King of the Information Highway
by Mike Cassidy, SV Dispatches
San Jose Mercury News
Sunday, June 2, 1996
Photo above: “Steve Roberts and his talking, computer-equipped bicycle have traveled thousands of miles together.”RICK E. MARTIN — MERCURY NEWS
Steven Roberts is an analytical man who knew better than to become too attached.
He and his friend, whom he calls Behemoth, had traveled thousands of miles together. If Behemoth did not save Roberts’ life, he certainly sustained it. But Roberts always knew this day would come — the day to say goodbye.
Very soon, Behemoth, a 580-pound recumbent bicycle that Roberts packed with the computer power of a space ship, will be history.
This isn’t simply about a man and his bicycle. For while Roberts, 43, is simply a man, Behemoth is not simply a bicycle.
Behemoth is 12 feet long, carries a Mac and two IBM compatibles. Its equipment includes a cellular phone, a fax, a satellite transmitter and receiver, a ham radio, solar panels for power, a handlebar keyboard and a mouse Roberts can manipulate with his head as he rides. Behemoth also talks, with a heavy computer synthesizer accent, but it’s talking nonetheless.
It was a glorious machine in its prime, which is not what Behemoth is in now. Instead, like an aging elephant, Behemoth has returned to Silicon Valley to die where it was born. It sits in a Santa Clara warehouse surrounded by Roberts’ new loves: Faun Skyles, a 25-year-old human, and Microship, a 30-foot trimaran hull that Roberts and Skyles plan to pack with computers and launch in early 1998.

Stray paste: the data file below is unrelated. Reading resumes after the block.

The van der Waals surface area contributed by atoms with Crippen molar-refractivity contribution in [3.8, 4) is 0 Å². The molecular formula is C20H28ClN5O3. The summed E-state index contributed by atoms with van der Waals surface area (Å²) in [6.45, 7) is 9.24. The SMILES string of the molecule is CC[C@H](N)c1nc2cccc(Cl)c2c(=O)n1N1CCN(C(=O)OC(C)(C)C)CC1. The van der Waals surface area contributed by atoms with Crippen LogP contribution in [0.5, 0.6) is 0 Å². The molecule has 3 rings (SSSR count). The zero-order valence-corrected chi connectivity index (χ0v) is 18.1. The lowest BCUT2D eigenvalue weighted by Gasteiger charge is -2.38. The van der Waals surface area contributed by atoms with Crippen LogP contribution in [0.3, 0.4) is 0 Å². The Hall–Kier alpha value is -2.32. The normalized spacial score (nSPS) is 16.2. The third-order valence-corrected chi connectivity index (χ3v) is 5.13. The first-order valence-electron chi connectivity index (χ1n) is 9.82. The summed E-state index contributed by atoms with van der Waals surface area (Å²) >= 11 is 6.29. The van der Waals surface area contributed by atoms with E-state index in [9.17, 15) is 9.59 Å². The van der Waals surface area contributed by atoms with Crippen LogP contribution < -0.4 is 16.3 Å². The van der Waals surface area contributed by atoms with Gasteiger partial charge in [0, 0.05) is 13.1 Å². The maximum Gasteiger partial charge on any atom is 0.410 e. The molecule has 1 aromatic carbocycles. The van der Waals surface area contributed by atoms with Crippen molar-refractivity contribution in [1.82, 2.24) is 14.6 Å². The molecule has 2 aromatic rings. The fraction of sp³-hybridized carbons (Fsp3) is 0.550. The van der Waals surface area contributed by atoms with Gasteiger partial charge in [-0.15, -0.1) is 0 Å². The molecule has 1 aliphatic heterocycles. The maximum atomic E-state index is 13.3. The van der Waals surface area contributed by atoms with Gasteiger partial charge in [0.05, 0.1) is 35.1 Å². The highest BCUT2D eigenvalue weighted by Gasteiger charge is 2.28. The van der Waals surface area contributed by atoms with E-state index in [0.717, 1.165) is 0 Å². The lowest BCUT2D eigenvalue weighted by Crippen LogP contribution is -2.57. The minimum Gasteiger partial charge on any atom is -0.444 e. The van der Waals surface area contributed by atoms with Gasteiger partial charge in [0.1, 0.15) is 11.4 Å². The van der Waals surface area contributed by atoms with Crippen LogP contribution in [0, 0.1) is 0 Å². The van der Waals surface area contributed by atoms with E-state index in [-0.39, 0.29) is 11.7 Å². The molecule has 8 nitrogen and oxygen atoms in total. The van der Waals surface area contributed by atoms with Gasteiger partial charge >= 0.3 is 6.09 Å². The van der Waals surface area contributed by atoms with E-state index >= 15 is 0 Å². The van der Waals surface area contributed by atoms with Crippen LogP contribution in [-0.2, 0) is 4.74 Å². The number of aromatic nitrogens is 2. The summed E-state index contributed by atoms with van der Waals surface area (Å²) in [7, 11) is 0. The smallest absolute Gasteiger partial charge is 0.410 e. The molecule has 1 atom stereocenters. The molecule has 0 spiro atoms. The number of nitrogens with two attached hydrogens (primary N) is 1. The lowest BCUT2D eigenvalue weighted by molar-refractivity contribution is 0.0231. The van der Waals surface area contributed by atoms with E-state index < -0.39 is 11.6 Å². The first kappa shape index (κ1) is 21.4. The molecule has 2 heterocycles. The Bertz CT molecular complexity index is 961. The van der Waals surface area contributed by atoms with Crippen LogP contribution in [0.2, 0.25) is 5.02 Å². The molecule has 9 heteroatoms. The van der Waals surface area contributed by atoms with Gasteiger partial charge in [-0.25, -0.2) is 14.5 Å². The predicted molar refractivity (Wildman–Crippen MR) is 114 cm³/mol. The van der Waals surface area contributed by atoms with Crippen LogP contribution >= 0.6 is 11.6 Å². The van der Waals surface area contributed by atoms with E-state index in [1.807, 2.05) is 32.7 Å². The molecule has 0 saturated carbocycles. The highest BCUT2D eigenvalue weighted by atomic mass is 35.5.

“I have very warm feelings for Behemoth,” Roberts says. “But there comes a point when you say, “OK, I’ve done it.'”
Such is the peril of high-tech relationships. The bonds between people and machines are inevitably broken by the incredible pace of innovation. Silicon Valley is not a place for permanence, nostalgia or sentiment. Sure, Roberts has feelings for Behemoth, which in its current and two earlier forms carried him around the country for more than a decade.
“That changed my life,” Roberts said glancing at the idle bike.
But that was then.
In 1983, Behemoth was just the thing. That’s when its prototype, the Winnebiko, carried Roberts away from the Midwest and his drab suburban existence.
“I was stuck in Columbus, Ohio, doing things I didn’t like that much so I could buy things I didn’t really want that much.”
Roberts spent the next dozen years pedaling, using the Internet to make new friends and keep in touch with the world. He camped and stayed with those he met on the Net. He lived on freelance writing, paid speaking engagements and computer consulting work.
He built and perfected Behemoth with the help of high-tech sponsors who donated gizmos and volunteers who donated time. He wrote a book.
And then one day, pedaling through Wisconsin along Lake Michigan, it struck him. Behemoth was through. It was time for the next thing. An innovation. A boat.
So, for two years, most recently in the Santa Clara warehouse, Roberts and Skyles have been assembling the Microship. They are outfitting it with four computers, video cameras to beam pictures to the Web, a satellite navigational system and a solar-driven power plant.
They have a ways to go, but one day they will sail. At best, the old Behemoth will tour Silicon Valley as an oddity at brown bag lunches. It is a fate Behemoth does not relish. This we know, because Behemoth said so.
“Big, stupid boat,” Behemoth croaked in its synthesized voice recently. “Steve. Steve, are you ever going to ride me again?”
Roberts had no answer. He simply kept about his work.
Mike Cassidy wrote an excellent article about BEHEMOTH in the SJ Mercury News three years earlier.